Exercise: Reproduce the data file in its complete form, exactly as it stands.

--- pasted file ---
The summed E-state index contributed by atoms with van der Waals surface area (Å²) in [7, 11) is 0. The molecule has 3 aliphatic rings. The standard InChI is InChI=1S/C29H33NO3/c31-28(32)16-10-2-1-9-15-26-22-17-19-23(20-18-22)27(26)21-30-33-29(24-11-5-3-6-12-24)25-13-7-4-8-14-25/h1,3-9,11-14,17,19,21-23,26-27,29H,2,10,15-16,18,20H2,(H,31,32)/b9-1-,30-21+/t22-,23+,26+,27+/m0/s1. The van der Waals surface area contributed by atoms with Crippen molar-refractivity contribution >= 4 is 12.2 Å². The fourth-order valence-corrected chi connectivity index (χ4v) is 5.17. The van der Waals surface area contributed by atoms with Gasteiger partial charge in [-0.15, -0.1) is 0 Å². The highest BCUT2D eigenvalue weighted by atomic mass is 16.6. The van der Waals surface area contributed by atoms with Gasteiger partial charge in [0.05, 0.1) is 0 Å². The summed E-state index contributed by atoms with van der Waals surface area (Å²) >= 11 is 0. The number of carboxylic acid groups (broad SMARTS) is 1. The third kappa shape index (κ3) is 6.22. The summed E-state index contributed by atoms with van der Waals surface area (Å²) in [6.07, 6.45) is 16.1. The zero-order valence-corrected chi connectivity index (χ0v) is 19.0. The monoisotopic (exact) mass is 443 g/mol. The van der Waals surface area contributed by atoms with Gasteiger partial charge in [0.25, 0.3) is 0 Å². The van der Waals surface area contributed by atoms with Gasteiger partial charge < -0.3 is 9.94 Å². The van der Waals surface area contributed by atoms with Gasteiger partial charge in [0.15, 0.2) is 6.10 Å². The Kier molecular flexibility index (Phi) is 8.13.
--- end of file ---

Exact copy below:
The summed E-state index contributed by atoms with van der Waals surface area (Å²) in [7, 11) is 0. The molecule has 3 aliphatic rings. The standard InChI is InChI=1S/C29H33NO3/c31-28(32)16-10-2-1-9-15-26-22-17-19-23(20-18-22)27(26)21-30-33-29(24-11-5-3-6-12-24)25-13-7-4-8-14-25/h1,3-9,11-14,17,19,21-23,26-27,29H,2,10,15-16,18,20H2,(H,31,32)/b9-1-,30-21+/t22-,23+,26+,27+/m0/s1. The van der Waals surface area contributed by atoms with Crippen molar-refractivity contribution >= 4 is 12.2 Å². The fourth-order valence-corrected chi connectivity index (χ4v) is 5.17. The van der Waals surface area contributed by atoms with Gasteiger partial charge in [-0.15, -0.1) is 0 Å². The highest BCUT2D eigenvalue weighted by atomic mass is 16.6. The van der Waals surface area contributed by atoms with Gasteiger partial charge in [0.05, 0.1) is 0 Å². The summed E-state index contributed by atoms with van der Waals surface area (Å²) >= 11 is 0. The number of carboxylic acid groups (broad SMARTS) is 1. The third kappa shape index (κ3) is 6.22. The summed E-state index contributed by atoms with van der Waals surface area (Å²) in [6.07, 6.45) is 16.1. The zero-order valence-corrected chi connectivity index (χ0v) is 19.0. The monoisotopic (exact) mass is 443 g/mol. The van der Waals surface area contributed by atoms with Gasteiger partial charge in [0.25, 0.3) is 0 Å². The van der Waals surface area contributed by atoms with Gasteiger partial charge < -0.3 is 9.94 Å². The van der Waals surface area contributed by atoms with Gasteiger partial charge in [0.15, 0.2) is 6.10 Å². The Kier molecular flexibility index (Phi) is 8.13.